Another potential candidate, former Arkansas Gov. Mike Huckabee, has candidly noted the difficulty of beating an incumbent president and the steep challenge (fundraising, in particular) of running in 2012. The forecasts for the economy and job growth are improving, albeit sluggishly -- unemployment remains high nationwide. And after the palpable anger at Democrats and the Washington political establishment boosted Republicans to historic victories in the November elections, it could be a challenge for the GOP to keep that level of voter enthusiasm high.

Moreover, Gingrich has to unravel a very complicated -- and lucrative -- business empire to pursue the nomination. As Gaylord also noted in the Des Moines Register interview, during the "explore phase," Gingrich will be asking one fundamental question: "Is it really feasible for me to do this? And let me check this out in the next six or seven weeks, because I want to find out if it's real before I do it."

Even so, most GOP insiders still fully expect Gingrich to ultimately make the leap. And Register political columnist, Kathie Obradovich, praised the timing of Gingrich's decision to start exploring a run first, writing that "he'll be in a position to snap up some Iowa operatives."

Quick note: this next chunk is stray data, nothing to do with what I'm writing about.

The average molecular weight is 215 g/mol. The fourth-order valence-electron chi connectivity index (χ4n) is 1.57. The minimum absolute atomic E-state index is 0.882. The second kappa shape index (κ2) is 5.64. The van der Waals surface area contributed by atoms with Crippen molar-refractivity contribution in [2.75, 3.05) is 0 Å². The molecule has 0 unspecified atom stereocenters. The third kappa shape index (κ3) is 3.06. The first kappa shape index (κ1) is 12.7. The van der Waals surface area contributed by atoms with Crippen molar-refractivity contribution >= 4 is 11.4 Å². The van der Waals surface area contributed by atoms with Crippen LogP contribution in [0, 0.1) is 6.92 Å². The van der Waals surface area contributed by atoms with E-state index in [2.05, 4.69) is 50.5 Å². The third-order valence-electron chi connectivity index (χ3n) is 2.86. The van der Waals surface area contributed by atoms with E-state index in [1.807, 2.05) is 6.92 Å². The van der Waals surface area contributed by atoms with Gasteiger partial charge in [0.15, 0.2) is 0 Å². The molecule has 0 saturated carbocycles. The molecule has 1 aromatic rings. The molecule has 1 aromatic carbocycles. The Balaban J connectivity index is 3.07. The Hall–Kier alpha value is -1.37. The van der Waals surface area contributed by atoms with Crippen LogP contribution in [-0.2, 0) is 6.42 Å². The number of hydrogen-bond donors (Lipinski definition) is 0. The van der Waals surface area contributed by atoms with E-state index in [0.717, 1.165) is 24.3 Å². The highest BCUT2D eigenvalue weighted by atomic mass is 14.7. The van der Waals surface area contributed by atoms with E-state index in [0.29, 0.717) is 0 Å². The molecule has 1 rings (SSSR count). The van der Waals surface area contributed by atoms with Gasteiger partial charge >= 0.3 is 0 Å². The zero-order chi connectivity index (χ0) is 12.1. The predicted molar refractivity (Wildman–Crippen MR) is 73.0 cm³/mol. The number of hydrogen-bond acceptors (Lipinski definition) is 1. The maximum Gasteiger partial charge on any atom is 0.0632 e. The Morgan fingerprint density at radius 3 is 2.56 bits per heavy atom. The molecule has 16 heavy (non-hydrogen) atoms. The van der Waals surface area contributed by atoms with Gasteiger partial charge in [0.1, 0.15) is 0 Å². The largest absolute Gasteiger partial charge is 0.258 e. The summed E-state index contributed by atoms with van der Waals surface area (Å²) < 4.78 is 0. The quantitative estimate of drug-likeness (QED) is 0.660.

Copyright 2011 ABC News Radio


ABC News Exclusive: President Michele Bachmann? 

Photo Courtesy - Bachmann dot House dot gov(WASHINGTON) -- Forget the fervent chatter speculating that Tea Party favorite Rep. Michele Bachmann is considering launching a campaign to challenge Sen. Amy Klobuchar for U.S. Senate in the next national election cycle. Think bigger.
ABC News has learned that Bachmann, R-Minnesota, is also seriously weighing whether to seek the Republican nomination for president in 2012.
A source close to the three-term congresswoman says Bachmann will travel to Iowa later this month for multiple meetings to seek advice from political forces there and party elders close to the caucus process before coming to a final decision regarding a potential presidential run.
Bachmann, a native of Waterloo, Iowa, is also set to deliver a keynote speech at an Iowans for Tax Relief PAC fundraiser Jan. 21 in Des Moines, Iowa. According to an invitation to the fundraiser obtained by ABC News, tickets cost $25 per person or $40 per couple, and donors are able enhance their standing by coughing up $1,000 to become an honorary “host” or by donating $250 to become a “watchdog.” Proceeds from the fundraiser will go to the Iowans for Tax Relief PAC, a political action committee working to elect pro-taxpayer Iowa legislators.